Thursday 15 February 2024 - Monocle Minute | Monocle

Thursday. 15/2/2024

The Monocle Minute

The Opinion

Hot wheels: crowds set a Waymo robotaxi on fire in San Francisco on Saturday

Image: Alex Cisneros

Technology / Christopher Lord

Asleep at the wheel

Self-driving taxis increasingly look like the answer to a question that no one asked. Is anyone clear about what value they will bring to our lives? We’re told, for instance, that autonomous vehicles will be safer than standard cars and therefore a public good. Yet their limited debut in several US cities has had a chequered run and they have been known to snarl up traffic when something goes awry or if someone covers their rooftop radar with a cone. As more American cities consider letting these driverless vehicles loose on their streets, the scenes in San Francisco earlier this week should give authorities pause for thought: a group of Lunar New Year revellers set a Waymo taxi alight with fireworks.

I have had my own bewildering brush with a robot taxi. In 2022, Waymo debuted its fully self-driving taxi fleet in Mesa, a suburb of Phoenix, Arizona. I was writing about the city’s efforts to become a centre of automobile innovation and gave the Waymo app a whirl to get across town. Flash-forward 45 minutes and your correspondent was turning a shade of desert-sun red. There was no sign of a taxi. Customer support politely explained that they didn’t know what the issue was and that there was no driver to call to find out. Eventually I gave up and booked an Uber.

Mob violence is never warranted. Yet I have sympathy with the people of San Francisco. Many feel that their streets have been made a testbed for a new technology without due consultation. It is symptomatic of the fractious relationship between citizens and the technology industry, which swept in, brought untold wealth to a few, then sent rents into overdrive and scarpered when working from home became preferable. Any disruptive technology requires public buy-in and clarity as to what it will add to people’s lives. Otherwise, the supposed march of progress is liable to be halted in its tracks.

Christopher Lord is Monocle’s US editor. For more opinion, analysis and insight, subscribe to Monocle today.


Roundtable discussion: members of the UN Security Council in New York this week

Image: Reuters

Affairs / Greece

Changing tides

Greece’s foreign affairs minister, George Gerapetritis, is intensifying the country’s efforts to become a non-permanent member of the UN Security Council for the 2025-2026 term. In a speech addressed to the Security Council on Tuesday, he emphasised the dangers that climate change poses to food security in the Mediterranean, as well as Greece’s commitment to the protection of the seas.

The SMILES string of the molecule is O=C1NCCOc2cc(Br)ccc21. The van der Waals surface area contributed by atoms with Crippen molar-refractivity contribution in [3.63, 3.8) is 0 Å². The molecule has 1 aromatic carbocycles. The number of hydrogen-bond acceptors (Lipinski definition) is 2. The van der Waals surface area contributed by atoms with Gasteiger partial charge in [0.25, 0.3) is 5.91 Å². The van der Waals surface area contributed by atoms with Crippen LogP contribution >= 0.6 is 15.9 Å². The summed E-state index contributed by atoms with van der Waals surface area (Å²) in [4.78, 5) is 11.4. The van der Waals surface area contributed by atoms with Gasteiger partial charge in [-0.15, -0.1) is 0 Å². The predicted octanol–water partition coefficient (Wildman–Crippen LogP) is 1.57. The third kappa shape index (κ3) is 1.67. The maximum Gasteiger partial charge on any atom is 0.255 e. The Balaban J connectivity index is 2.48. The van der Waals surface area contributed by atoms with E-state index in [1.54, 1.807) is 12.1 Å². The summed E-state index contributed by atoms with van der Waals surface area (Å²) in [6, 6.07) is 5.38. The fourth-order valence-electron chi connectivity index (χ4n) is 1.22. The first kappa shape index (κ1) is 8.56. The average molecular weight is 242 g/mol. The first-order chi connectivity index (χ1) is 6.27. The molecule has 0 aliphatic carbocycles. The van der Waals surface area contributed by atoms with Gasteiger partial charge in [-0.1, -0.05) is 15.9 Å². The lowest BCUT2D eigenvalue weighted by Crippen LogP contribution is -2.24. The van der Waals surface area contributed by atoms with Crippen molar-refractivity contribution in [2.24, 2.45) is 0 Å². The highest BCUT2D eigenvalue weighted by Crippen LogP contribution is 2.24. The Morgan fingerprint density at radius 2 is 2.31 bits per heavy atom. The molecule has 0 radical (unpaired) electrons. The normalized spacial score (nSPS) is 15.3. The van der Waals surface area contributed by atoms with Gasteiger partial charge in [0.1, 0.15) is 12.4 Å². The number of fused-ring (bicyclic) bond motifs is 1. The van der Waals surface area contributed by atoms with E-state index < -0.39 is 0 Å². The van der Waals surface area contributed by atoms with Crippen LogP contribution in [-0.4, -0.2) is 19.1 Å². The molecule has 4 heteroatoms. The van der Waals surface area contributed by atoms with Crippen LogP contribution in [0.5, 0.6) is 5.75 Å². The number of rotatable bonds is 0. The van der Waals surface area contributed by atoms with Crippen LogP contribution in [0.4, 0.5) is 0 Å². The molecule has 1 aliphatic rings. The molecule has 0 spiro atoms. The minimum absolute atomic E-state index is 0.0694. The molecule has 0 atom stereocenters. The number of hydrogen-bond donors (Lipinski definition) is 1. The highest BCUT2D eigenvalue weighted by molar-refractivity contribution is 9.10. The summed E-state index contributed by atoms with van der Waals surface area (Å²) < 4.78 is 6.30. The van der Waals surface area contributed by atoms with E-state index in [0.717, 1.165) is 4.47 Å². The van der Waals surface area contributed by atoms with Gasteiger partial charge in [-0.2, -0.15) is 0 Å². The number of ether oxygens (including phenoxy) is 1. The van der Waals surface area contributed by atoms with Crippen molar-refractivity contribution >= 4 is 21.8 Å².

“Our goal is to highlight the fundamental importance of the oceans to the future,” said Gerapetritis. The ninth Our Ocean Conference, which takes place in Athens in April, will be another opportunity for Gerapetritis to reinforce this message ahead of the UN Oceans Conference in June 2025. Greece is a small country with limited hard power, so its focus on climate change is a clever way to bolster its position on the world stage.

Art / South Africa

Into the spotlight

The 11th edition of the Investec Cape Town Art Fair opens tomorrow at the city’s International Convention Centre. The theme of the curated sections this year is “Unbound”, so expect plenty of work with an unconventional approach to both narrative and materials, as well as a focus on fresh talent. The fair, which runs until Sunday, is the biggest event of its kind on the continent and has become an important fixture for galleries, collectors and artists from South Africa and beyond. About 25,000 visitors are expected and 100 exhibitors will be showcasing their wares. Highlights include “Generations”, a new section featuring cross-generational dialogues between emerging and established voices, and an exhibition focusing on South African modernism presented by Wall gallery. Alongside the 1-54 Art Fair in Morocco earlier this month and Senegal’s Dak’Art Biennale in May, the Investec Cape Town Art Fair is bringing new energy to the African art scene.